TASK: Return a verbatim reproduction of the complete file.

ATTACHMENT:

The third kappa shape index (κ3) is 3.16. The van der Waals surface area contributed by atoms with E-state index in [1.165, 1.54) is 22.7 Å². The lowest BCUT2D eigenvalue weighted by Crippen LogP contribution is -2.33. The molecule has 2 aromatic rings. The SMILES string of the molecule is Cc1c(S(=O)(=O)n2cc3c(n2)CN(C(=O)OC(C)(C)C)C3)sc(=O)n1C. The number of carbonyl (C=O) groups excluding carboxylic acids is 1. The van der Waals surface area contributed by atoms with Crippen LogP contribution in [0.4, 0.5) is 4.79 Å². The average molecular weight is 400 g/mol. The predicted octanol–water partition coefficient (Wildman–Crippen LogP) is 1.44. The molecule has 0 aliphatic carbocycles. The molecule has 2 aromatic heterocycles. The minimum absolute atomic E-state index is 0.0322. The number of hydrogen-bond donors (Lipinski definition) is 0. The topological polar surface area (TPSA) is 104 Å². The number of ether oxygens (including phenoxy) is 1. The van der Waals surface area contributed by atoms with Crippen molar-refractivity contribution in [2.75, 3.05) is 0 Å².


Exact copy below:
The third kappa shape index (κ3) is 3.16. The van der Waals surface area contributed by atoms with E-state index in [1.165, 1.54) is 22.7 Å². The lowest BCUT2D eigenvalue weighted by Crippen LogP contribution is -2.33. The molecule has 2 aromatic rings. The SMILES string of the molecule is Cc1c(S(=O)(=O)n2cc3c(n2)CN(C(=O)OC(C)(C)C)C3)sc(=O)n1C. The number of carbonyl (C=O) groups excluding carboxylic acids is 1. The van der Waals surface area contributed by atoms with Crippen LogP contribution in [0.4, 0.5) is 4.79 Å². The average molecular weight is 400 g/mol. The predicted octanol–water partition coefficient (Wildman–Crippen LogP) is 1.44. The molecule has 0 aliphatic carbocycles. The molecule has 2 aromatic heterocycles. The minimum absolute atomic E-state index is 0.0322. The number of hydrogen-bond donors (Lipinski definition) is 0. The topological polar surface area (TPSA) is 104 Å². The number of ether oxygens (including phenoxy) is 1. The van der Waals surface area contributed by atoms with Crippen molar-refractivity contribution in [2.75, 3.05) is 0 Å².